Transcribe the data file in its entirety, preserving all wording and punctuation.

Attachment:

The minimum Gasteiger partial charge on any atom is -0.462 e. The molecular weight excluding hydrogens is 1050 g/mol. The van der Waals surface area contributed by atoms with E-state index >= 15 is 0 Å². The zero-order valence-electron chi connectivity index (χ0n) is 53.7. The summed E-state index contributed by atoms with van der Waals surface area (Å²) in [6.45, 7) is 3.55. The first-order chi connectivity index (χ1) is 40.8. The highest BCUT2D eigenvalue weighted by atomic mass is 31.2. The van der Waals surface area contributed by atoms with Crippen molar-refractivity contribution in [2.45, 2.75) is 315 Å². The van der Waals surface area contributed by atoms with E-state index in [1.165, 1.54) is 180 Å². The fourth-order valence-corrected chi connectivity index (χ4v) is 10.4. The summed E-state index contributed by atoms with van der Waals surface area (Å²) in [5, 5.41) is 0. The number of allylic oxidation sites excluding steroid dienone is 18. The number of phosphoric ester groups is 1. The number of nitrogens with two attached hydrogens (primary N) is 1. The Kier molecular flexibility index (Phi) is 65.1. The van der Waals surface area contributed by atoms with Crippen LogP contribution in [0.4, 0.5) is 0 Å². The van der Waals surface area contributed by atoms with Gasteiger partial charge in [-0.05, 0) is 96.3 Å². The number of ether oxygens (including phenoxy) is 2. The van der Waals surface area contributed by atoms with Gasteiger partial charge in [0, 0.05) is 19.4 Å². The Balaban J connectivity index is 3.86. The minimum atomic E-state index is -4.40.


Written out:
The minimum Gasteiger partial charge on any atom is -0.462 e. The molecular weight excluding hydrogens is 1050 g/mol. The van der Waals surface area contributed by atoms with E-state index >= 15 is 0 Å². The zero-order valence-electron chi connectivity index (χ0n) is 53.7. The summed E-state index contributed by atoms with van der Waals surface area (Å²) in [6.45, 7) is 3.55. The first-order chi connectivity index (χ1) is 40.8. The highest BCUT2D eigenvalue weighted by atomic mass is 31.2. The van der Waals surface area contributed by atoms with Crippen molar-refractivity contribution in [2.45, 2.75) is 315 Å². The van der Waals surface area contributed by atoms with E-state index in [1.165, 1.54) is 180 Å². The fourth-order valence-corrected chi connectivity index (χ4v) is 10.4. The summed E-state index contributed by atoms with van der Waals surface area (Å²) in [5, 5.41) is 0. The number of allylic oxidation sites excluding steroid dienone is 18. The number of phosphoric ester groups is 1. The number of nitrogens with two attached hydrogens (primary N) is 1. The Kier molecular flexibility index (Phi) is 65.1. The van der Waals surface area contributed by atoms with Crippen LogP contribution in [0.4, 0.5) is 0 Å². The van der Waals surface area contributed by atoms with Gasteiger partial charge in [-0.05, 0) is 96.3 Å². The number of ether oxygens (including phenoxy) is 2. The van der Waals surface area contributed by atoms with Gasteiger partial charge in [0, 0.05) is 19.4 Å². The Balaban J connectivity index is 3.86. The minimum atomic E-state index is -4.40.